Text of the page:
Transpacific Community: America, China, and the Rise and Fall of a Cultural Network

Hardcover | May 31, 2016

byRichard Jean So

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In the turbulent years after World War I, a transpacific community of American and Chinese writers and artists emerged to forge new ideas regarding aesthetics, democracy, internationalism, and the political possibilities of art. Breaking with preconceived notions of an "exotic" East, the Americans found in China and in the works of Chinese intellectuals inspiration for leftist and civil rights movements. Chinese writers and intellectuals looked to the American tradition of political democracy to inform an emerging Chinese liberalism. This interaction reflected an unprecedented integration of American and Chinese cultures and a remarkable synthesis of shared ideals and political goals.

The transpacific community that came together during this time took advantage of new advances in technology and media, such as the telegraph and radio, to accelerate the exchange of ideas. It created a fast-paced, cross-cultural dialogue that transformed the terms by which the United States and China-or, more broadly, "West" and "East"-knew each other. Transpacific Community follows the left-wing journalist Agnes Smedley's campaign to free the author Ding Ling from prison; Pearl Buck's attempt to fuse Jeffersonian democracy with late Qing visions of equality in The Good Earth; Paul Robeson's collaboration with the musician Liu Liangmo, which drew on Chinese and African American traditions; and the writer Lin Yutang's attempt to create a typewriter for Chinese characters. Together, these individuals produced political projects that synthesized American and Chinese visions of equality and democracy and imagined a new course for East-West relations.

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In the turbulent years after World War I, a transpacific community of American and Chinese writers and artists emerged to forge new ideas regarding aesthetics, democracy, internationalism, and the political possibilities of art. Breaking with preconceived notions of an "exotic" East, the Americans found in China and in the works of Ch...

Richard Jean So is assistant professor of English at the University of Chicago. He specializes in modern American, Chinese, and Asian American literatures, and his work has appeared in Representations, Critical Inquiry, PMLA, American Literature, and boundary 2, among other publications.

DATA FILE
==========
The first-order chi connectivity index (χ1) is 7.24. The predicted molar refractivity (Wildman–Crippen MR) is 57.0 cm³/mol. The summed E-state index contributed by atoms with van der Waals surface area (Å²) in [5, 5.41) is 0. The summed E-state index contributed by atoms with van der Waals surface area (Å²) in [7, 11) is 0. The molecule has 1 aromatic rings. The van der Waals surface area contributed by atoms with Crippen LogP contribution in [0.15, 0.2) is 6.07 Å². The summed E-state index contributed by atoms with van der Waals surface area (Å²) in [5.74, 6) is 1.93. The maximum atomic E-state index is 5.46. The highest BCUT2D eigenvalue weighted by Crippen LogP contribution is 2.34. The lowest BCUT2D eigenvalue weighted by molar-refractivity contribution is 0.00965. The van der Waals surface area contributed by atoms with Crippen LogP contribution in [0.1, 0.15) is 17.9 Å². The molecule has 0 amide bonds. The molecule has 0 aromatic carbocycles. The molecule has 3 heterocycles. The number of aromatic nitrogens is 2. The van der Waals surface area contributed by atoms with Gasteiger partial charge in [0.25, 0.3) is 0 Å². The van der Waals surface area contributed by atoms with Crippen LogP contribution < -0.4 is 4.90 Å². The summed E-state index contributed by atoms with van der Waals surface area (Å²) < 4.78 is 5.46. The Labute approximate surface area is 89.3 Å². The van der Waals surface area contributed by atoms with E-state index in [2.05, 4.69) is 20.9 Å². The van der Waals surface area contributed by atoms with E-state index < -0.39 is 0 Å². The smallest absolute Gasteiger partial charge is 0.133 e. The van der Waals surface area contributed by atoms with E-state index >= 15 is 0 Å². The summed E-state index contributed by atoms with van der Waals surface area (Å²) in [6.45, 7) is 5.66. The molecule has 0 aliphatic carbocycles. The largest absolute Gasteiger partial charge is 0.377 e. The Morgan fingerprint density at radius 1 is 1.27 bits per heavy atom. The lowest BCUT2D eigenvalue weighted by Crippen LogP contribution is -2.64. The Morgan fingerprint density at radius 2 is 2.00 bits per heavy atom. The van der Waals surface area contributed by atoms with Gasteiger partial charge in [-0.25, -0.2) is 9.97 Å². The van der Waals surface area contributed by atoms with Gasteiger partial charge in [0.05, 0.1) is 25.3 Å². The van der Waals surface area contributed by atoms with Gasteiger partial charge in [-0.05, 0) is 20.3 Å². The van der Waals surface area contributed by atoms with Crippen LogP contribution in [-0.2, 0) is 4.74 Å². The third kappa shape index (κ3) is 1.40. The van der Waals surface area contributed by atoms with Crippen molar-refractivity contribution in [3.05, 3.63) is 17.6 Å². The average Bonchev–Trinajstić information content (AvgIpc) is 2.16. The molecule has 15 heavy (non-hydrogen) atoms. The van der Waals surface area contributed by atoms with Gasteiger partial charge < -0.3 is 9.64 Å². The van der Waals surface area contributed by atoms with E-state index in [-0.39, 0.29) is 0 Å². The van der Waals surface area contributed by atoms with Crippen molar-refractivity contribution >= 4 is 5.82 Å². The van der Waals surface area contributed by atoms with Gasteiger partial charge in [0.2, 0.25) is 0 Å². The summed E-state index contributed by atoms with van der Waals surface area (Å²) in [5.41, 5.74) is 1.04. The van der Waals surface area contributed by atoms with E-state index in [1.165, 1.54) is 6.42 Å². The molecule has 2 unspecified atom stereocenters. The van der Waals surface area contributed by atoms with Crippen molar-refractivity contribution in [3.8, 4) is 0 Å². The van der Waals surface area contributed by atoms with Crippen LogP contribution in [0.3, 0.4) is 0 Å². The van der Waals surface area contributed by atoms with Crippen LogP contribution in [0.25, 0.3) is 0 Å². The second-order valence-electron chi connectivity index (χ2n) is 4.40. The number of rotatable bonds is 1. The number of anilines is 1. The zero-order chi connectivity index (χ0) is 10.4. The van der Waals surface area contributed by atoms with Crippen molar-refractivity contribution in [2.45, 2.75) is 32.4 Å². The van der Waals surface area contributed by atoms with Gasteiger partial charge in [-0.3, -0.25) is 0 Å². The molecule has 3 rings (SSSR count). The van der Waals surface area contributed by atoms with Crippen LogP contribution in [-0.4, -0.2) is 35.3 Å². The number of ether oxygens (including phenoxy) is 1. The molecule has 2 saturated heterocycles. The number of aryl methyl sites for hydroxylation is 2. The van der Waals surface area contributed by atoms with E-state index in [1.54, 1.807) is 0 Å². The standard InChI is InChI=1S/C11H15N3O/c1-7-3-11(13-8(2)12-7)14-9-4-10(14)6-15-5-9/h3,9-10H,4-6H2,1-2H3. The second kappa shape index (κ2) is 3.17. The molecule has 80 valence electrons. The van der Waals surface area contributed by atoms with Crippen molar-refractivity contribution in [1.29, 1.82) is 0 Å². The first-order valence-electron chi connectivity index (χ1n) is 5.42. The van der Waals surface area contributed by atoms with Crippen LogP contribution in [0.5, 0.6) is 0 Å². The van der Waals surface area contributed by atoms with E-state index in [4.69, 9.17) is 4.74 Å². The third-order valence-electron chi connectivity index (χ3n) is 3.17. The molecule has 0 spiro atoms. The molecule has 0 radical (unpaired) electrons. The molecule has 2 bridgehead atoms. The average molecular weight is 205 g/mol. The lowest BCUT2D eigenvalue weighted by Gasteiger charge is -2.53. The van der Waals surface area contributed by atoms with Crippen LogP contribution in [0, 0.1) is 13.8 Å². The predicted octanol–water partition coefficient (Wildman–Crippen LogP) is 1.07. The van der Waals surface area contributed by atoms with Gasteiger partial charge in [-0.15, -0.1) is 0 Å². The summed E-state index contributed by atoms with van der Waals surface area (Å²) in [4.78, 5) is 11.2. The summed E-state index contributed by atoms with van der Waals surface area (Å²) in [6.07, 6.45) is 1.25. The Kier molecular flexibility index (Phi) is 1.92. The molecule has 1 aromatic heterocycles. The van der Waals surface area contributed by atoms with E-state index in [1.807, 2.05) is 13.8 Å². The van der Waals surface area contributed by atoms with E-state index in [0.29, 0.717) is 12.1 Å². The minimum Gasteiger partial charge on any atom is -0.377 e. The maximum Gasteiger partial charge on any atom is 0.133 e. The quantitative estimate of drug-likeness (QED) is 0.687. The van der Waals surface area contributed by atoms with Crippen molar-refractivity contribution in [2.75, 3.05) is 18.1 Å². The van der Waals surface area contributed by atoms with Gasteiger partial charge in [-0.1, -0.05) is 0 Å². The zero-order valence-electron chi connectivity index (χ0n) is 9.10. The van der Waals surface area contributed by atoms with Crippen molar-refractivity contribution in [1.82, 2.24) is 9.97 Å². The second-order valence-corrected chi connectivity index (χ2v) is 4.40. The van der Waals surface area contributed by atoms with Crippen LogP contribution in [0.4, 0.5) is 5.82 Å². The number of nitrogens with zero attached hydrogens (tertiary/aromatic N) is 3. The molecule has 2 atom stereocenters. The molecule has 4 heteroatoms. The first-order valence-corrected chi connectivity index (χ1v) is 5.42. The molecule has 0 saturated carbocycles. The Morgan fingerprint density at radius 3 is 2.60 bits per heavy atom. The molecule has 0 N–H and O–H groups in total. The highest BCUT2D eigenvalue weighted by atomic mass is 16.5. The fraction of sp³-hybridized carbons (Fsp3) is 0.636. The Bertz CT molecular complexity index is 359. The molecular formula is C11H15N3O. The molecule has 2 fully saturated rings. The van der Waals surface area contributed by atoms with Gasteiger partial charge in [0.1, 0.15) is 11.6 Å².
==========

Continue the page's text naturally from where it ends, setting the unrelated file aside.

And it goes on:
Format:HardcoverDimensions:304 pages, 9 × 6 × 0.98 inPublished:May 31, 2016Publisher:Columbia University PressLanguage:English

The following ISBNs are associated with this title:

ISBN - 10:0231176961

ISBN - 13:9780231176965

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Table of Contents

List of IllustrationsAcknowledgmentsIntroduction: The Narrowing Circle: America and China Circa 19291. Long-Distance Realism: Agnes Smedley and the Transpacific Cultural Front2. The Good Earth Effect: Pearl Buck and Natural Democracy3. Pentatonic Democracy: Paul Robeson and the Black Voice in Chinese4. Typographic Ethnic Modernism: Lin Yutang and the Republican Chinaman5. Xuanchuan as World Literature: Lao She and the Uses of Global PropagandaEpilogue: The Afterlife of Failure: Recentering Asian American and Chinese HistoriesNotesIndex

Editorial Reviews

Transpacific Community is an insightful study of Sino-American cultural politics in the mid-twentieth century and a powerful intervention with the extant paradigm of democracy, be it called socialist or communitarian, capitalist or liberal. As the first of its kind, the book rediscovers a group of cultural and intellectual figures we have long overlooked due to their seemingly eclectic, anachronistic political stance. It calls attention to the highly interactive ties between China and the United States in transcultural diplomacy as well as in literary and artistic engagements. Richard Jean So is a strong critic and compelling storyteller. He has written a great book!